Labeled speech data from patients with Parkinsons disease (PD) are scarce, and the statistical distributions of training and test data differ significantly in the existing datasets. To solve these problems, dimensional reduction and sample augmentation must be considered. In this paper, a novel PD classification algorithm based on sparse kernel transfer learning combined with a parallel optimization of samples and features is proposed. Sparse transfer learning is used to extract effective structural information of PD speech features from public datasets as source domain data, and the fast ADDM iteration is improved to enhance the information extraction performance. To implement the parallel optimization, the potential relationships between samples and features are considered to obtain high-quality combined features. First, features are extracted from a specific public speech dataset to construct a feature dataset as the source domain. Then, the PD target domain, including the training and test datasets, is encoded by convolution sparse coding, which can extract more in-depth information. Next, parallel optimization is implemented. To further improve the classification performance, a convolution kernel optimization mechanism is designed. Using two representative public datasets and one self-constructed dataset, the experiments compare over thirty relevant algorithms. The results show that when taking the Sakar dataset, MaxLittle dataset and DNSH dataset as target domains, the proposed algorithm achieves obvious improvements in classification accuracy. The study also found large improvements in the algorithms in this paper compared with nontransfer learning approaches, demonstrating that transfer learning is both more effective and has a more acceptable time cost.

* 12 pages, 4 figures, 5 tables 
  
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Automatically identifying, counting, and describing wild animals in camera-trap images with deep learning

Nov 15, 2017
Mohammed Sadegh Norouzzadeh, Anh Nguyen, Margaret Kosmala, Ali Swanson, Meredith Palmer, Craig Packer, Jeff Clune

Having accurate, detailed, and up-to-date information about the location and behavior of animals in the wild would revolutionize our ability to study and conserve ecosystems. We investigate the ability to automatically, accurately, and inexpensively collect such data, which could transform many fields of biology, ecology, and zoology into "big data" sciences. Motion sensor "camera traps" enable collecting wildlife pictures inexpensively, unobtrusively, and frequently. However, extracting information from these pictures remains an expensive, time-consuming, manual task. We demonstrate that such information can be automatically extracted by deep learning, a cutting-edge type of artificial intelligence. We train deep convolutional neural networks to identify, count, and describe the behaviors of 48 species in the 3.2-million-image Snapshot Serengeti dataset. Our deep neural networks automatically identify animals with over 93.8% accuracy, and we expect that number to improve rapidly in years to come. More importantly, if our system classifies only images it is confident about, our system can automate animal identification for 99.3% of the data while still performing at the same 96.6% accuracy as that of crowdsourced teams of human volunteers, saving more than 8.4 years (at 40 hours per week) of human labeling effort (i.e. over 17,000 hours) on this 3.2-million-image dataset. Those efficiency gains immediately highlight the importance of using deep neural networks to automate data extraction from camera-trap images. Our results suggest that this technology could enable the inexpensive, unobtrusive, high-volume, and even real-time collection of a wealth of information about vast numbers of animals in the wild.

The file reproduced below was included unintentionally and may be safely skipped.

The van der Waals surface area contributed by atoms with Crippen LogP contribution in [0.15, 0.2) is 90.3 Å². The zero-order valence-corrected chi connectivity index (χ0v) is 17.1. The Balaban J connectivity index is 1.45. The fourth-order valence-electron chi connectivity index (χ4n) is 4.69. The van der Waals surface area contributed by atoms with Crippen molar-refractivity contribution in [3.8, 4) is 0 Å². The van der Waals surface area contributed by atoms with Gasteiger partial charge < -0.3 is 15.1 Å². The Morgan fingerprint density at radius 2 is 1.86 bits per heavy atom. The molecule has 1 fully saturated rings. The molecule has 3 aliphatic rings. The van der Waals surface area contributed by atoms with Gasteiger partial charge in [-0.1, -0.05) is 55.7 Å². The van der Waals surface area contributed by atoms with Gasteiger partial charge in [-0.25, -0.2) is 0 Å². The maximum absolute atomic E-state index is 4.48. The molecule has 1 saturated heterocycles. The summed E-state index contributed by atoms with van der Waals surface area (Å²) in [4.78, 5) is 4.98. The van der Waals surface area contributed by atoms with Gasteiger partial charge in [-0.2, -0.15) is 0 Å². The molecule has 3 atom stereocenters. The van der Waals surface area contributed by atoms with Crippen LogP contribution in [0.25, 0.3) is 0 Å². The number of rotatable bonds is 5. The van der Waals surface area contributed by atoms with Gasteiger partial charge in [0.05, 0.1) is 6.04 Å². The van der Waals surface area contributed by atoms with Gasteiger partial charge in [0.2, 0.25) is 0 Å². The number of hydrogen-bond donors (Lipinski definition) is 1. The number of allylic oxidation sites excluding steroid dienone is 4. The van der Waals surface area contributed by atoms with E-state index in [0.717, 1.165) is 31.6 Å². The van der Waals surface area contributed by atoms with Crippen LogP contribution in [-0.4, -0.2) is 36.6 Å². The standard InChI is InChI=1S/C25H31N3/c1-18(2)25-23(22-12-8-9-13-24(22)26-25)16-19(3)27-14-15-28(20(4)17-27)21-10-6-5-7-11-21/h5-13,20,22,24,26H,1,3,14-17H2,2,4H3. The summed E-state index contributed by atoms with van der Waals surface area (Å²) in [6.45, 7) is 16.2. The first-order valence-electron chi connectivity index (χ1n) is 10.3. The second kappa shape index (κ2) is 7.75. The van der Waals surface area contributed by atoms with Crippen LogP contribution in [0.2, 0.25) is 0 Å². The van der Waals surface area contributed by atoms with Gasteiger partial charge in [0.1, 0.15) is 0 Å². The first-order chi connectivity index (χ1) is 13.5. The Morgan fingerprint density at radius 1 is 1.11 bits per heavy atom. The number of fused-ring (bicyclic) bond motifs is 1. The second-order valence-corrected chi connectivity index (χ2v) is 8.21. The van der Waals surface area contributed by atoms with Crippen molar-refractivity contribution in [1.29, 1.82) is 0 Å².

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Gextext: Disease Network Extraction from Biomedical Literature

Dec 17, 2019
Robert O'Shea

PURPOSE: We propose a fully unsupervised method to learn latent disease networks directly from unstructured biomedical text corpora. This method addresses current challenges in unsupervised knowledge extraction, such as the detection of long-range dependencies and requirements for large training corpora. METHODS: Let C be a corpus of n text chunks. Let V be a set of p disease terms occurring in the corpus. Let X indicate the occurrence of V in C. Gextext identifies disease similarities by positively correlated occurrence patterns. This information is combined to generate a graph on which geodesic distance describes dissimilarity. Diseasomes were learned by Gextext and GloVE on corpora of 100-1000 PubMed abstracts. Similarity matrix estimates were validated against biomedical semantic similarity metrics and gene profile similarity. RESULTS: Geodesic distance on Gextext-inferred diseasomes correlated inversely with external measures of semantic similarity. Gene profile similarity also correlated significant with proximity on the inferred graph. Gextext outperformed GloVE in our experiments. The information contained on the Gextext graph exceeded the explicit information content within the text. CONCLUSIONS: Gextext extracts latent relationships from unstructured text, enabling fully unsupervised modelling of diseasome graphs from PubMed abstracts.